Taken from the McDonald mailing list:
American Society of Civil Engineers Institutued 1852
"Memoirs of Deceaced Members"
Charles Neil McDonald
b 25 Aug 1862 near Sidney, Nova Scotia d 5 Jul 1929 Portland, OR.
Charles Neil McDonald, the son of Alexander and Johanna McDonnald,
was born on August 25, 1862 near Sidney, Nova Scotia. As a boy he attended
the grade schools of Sidney, Nova Scotia. As a boy he attended the grade
schools of Sidney, and there, too, he served an apprenticeship as a
In 1882, after living for a short time in Boston, Mass, Mr.
McDonald moved to the Dakotas, where he was employed as Bridge Carpenter
and Bridge Foreman by the Saint Paul, Minneapolis, and Manitoba Railway
Company (now part of Great Northern Railway Company).
In 1884, Mr. McDonald moved to the Far West and located at Celilo,
OR., where he entered the employ of the Oregon Railroad and Navigation
Company as Bridge Foreman on the construction of stone, concrete, iron, and
In 1890, he was appointed Superintendent of Construction for Robert
Wakefield and Company, Contractors, of Portland, Oregon, and for eighteen
years he continued in active charge of all the numberous large construction
projects undertaken by that firm. During this period, Mr. McDonald's work
covered a wide scope and included docks and hrbor improvements at various
points along the Pacific Coast, numberous bridges for the Union Pacific
System, all the bridges on the Astoria and Columbia River Railway, and
several large structures for the City of Portland. He was also retained
from time to time to represent the Cheif Engineer of the Oregon Railroad
and Navigation Company in the execution of difficult bridge fondations and
in the solution of various erection problems.
In 1908, his activities carried him to the Far North. He
associated himself with the Copper River and Northwestern Railway Company
which was being extended into the interior of Alaska, and was placed in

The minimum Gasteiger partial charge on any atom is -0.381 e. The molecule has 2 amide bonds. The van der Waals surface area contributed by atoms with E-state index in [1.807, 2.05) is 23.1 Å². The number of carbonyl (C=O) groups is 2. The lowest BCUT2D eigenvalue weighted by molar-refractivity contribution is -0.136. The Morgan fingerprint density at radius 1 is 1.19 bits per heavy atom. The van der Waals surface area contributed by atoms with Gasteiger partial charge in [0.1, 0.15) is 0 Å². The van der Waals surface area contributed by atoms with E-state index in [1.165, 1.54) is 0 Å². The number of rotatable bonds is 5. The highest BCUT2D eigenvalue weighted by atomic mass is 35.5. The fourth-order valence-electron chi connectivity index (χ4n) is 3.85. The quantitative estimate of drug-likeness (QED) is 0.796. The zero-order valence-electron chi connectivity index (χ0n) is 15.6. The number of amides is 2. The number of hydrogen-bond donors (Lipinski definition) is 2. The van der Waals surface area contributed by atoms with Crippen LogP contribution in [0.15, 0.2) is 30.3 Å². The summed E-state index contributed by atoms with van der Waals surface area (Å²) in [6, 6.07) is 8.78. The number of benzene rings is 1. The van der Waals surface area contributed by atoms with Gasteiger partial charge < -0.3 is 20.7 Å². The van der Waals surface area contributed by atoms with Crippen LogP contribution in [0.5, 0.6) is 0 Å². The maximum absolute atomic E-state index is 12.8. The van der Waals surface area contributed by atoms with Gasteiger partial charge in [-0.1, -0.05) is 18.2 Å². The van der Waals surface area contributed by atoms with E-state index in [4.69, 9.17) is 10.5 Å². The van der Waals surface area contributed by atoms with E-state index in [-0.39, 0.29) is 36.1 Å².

charge of all the bridge construction on that line.
This work, which included the famous Miles Glacier Bridge and the
Kuskolina Cantilever, was crowned with notible success in the face of the
most adverse circumstances. Operations were on far from base of supplies;
the season of the year in which climatic conditions were favorable for
constructionwas limited to only a few months; and the work had to go on
during the long stormy winters of the Copper River country and in
tempuratures alomost unbelievably low.
Large masses of ice are discharged from the Miles and Child's
Glaciers into the Copper River during the summer months, and for that
reason the Miles Glacier Bridge which crosses that stream was origially
designed for cantilever erection. To advance the opening of the railroad a
full year, however, the plan was changed, and it was decided to carry on a
substructure work during the winters and at the same time, to erect the
spans of the falsework supported on ice. The plan was a success. The ice
moved out in an unusually early spring thaw just twenty minutes after the
bridge was self-supporting. This dramatic incident is well described in
Rex Breach's Novel, "The Iron Trail."
In 1912, Mr McDonald returned to Portland and again associated
himself with the Robert Wakefield Company. For several years he was the
active head of that firm in charge of the execution of important river and
harbor work and large building projects, involving the expenditure of
millions of dollars. Included in this work was the erection of Harriman
Bridge (double-deck railroad and highway lift) across the Willamette River,
at Portland, and the Interstate Bridge across the Columbia River, at
In 1920, he became Vice-President of the Gilpin Construction
Company of Portland, and, from that time until his death, he directed its
more important operations, among which were bridges across the Columbia,
Willamette, and other large rivers of the Pacific Northwest.
Mr. McDonald possessed to a rare degree the good judgement that is
acquired only in the stern school of experiance, but he combined with it a
technical knowledge and designing ability worthy of a man of great formal
training. His counsel was sought by many, especially by younger men, whom
he seemed to understand. His life was marked by a succession of great
achievements, bold and daring conception, taxing amazing resources of skill
and energy in execution, yet uniformly successful in realization.
Deeply religious, and of a modest and retiring disposition,
generous, honorable, and upright in all things, he was an inspriation to
those who came in contact with him. No man was loved more by his
associates. His passing has left an empty place which they can never quite
In 1890, he was married to Mrs. Carrie Harrison, who survies him,
together with two daughters, Mrs. Joan Atwater, of Eugene, OR. and Mrs.
Jessie Acklen, of Raymond, WA.
He was a member of various Masonic bodies and other fraternal
orders, and was affiliated with the Methodist Episcopal Church.
Mr. McDonald was elected a Member of the American Society of Civil
Engineers on January 17, 1927.